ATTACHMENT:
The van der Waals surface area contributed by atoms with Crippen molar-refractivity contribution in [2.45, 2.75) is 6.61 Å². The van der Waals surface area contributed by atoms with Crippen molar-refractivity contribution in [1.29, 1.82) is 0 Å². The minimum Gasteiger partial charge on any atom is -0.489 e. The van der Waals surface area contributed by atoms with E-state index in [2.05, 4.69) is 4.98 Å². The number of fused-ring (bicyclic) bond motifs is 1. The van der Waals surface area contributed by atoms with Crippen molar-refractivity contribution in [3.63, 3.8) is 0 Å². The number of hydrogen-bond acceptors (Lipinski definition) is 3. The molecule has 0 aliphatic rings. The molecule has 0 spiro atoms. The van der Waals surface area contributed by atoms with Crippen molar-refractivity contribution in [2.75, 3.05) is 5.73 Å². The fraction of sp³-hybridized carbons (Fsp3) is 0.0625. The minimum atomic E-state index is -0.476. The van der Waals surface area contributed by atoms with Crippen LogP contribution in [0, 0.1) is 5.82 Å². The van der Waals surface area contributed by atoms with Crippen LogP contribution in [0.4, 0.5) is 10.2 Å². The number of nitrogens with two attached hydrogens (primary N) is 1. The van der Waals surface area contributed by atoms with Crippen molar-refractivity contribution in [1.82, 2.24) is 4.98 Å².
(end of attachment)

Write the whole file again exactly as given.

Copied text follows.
The van der Waals surface area contributed by atoms with Crippen molar-refractivity contribution in [2.45, 2.75) is 6.61 Å². The van der Waals surface area contributed by atoms with Crippen molar-refractivity contribution in [1.29, 1.82) is 0 Å². The minimum Gasteiger partial charge on any atom is -0.489 e. The van der Waals surface area contributed by atoms with E-state index in [2.05, 4.69) is 4.98 Å². The number of fused-ring (bicyclic) bond motifs is 1. The van der Waals surface area contributed by atoms with Crippen molar-refractivity contribution in [3.63, 3.8) is 0 Å². The number of hydrogen-bond acceptors (Lipinski definition) is 3. The molecule has 0 aliphatic rings. The molecule has 0 spiro atoms. The van der Waals surface area contributed by atoms with Crippen molar-refractivity contribution in [2.75, 3.05) is 5.73 Å². The fraction of sp³-hybridized carbons (Fsp3) is 0.0625. The minimum atomic E-state index is -0.476. The van der Waals surface area contributed by atoms with Crippen LogP contribution in [0, 0.1) is 5.82 Å². The van der Waals surface area contributed by atoms with Crippen LogP contribution in [0.4, 0.5) is 10.2 Å². The number of nitrogens with two attached hydrogens (primary N) is 1. The van der Waals surface area contributed by atoms with Crippen molar-refractivity contribution in [1.82, 2.24) is 4.98 Å².